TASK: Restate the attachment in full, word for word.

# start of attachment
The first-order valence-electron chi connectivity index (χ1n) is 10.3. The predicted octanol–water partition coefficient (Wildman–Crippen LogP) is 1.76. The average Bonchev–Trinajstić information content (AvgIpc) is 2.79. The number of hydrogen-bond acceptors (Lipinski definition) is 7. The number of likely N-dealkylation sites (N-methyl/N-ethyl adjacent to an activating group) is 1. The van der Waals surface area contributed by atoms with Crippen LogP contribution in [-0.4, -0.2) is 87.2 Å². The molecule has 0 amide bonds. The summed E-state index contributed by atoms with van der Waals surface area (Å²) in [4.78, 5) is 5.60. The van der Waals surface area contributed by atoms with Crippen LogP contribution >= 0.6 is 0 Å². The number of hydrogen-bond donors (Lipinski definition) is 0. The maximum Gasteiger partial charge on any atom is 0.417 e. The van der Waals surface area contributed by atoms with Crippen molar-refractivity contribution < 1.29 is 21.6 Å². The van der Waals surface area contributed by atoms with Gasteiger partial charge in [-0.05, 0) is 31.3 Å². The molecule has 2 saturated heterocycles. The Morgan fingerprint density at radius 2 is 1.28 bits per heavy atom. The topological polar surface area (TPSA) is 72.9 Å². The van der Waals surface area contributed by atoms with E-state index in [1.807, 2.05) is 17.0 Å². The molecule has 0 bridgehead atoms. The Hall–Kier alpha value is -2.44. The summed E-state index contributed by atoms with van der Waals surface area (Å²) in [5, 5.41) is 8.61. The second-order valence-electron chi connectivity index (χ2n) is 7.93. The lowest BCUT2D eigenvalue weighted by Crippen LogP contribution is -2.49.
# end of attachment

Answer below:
The first-order valence-electron chi connectivity index (χ1n) is 10.3. The predicted octanol–water partition coefficient (Wildman–Crippen LogP) is 1.76. The average Bonchev–Trinajstić information content (AvgIpc) is 2.79. The number of hydrogen-bond acceptors (Lipinski definition) is 7. The number of likely N-dealkylation sites (N-methyl/N-ethyl adjacent to an activating group) is 1. The van der Waals surface area contributed by atoms with Crippen LogP contribution in [-0.4, -0.2) is 87.2 Å². The molecule has 0 amide bonds. The summed E-state index contributed by atoms with van der Waals surface area (Å²) in [4.78, 5) is 5.60. The van der Waals surface area contributed by atoms with Crippen LogP contribution >= 0.6 is 0 Å². The number of hydrogen-bond donors (Lipinski definition) is 0. The maximum Gasteiger partial charge on any atom is 0.417 e. The van der Waals surface area contributed by atoms with Crippen molar-refractivity contribution < 1.29 is 21.6 Å². The van der Waals surface area contributed by atoms with Gasteiger partial charge in [-0.05, 0) is 31.3 Å². The molecule has 2 saturated heterocycles. The Morgan fingerprint density at radius 2 is 1.28 bits per heavy atom. The topological polar surface area (TPSA) is 72.9 Å². The van der Waals surface area contributed by atoms with E-state index in [1.807, 2.05) is 17.0 Å². The molecule has 0 bridgehead atoms. The Hall–Kier alpha value is -2.44. The summed E-state index contributed by atoms with van der Waals surface area (Å²) in [5, 5.41) is 8.61. The second-order valence-electron chi connectivity index (χ2n) is 7.93. The lowest BCUT2D eigenvalue weighted by Crippen LogP contribution is -2.49.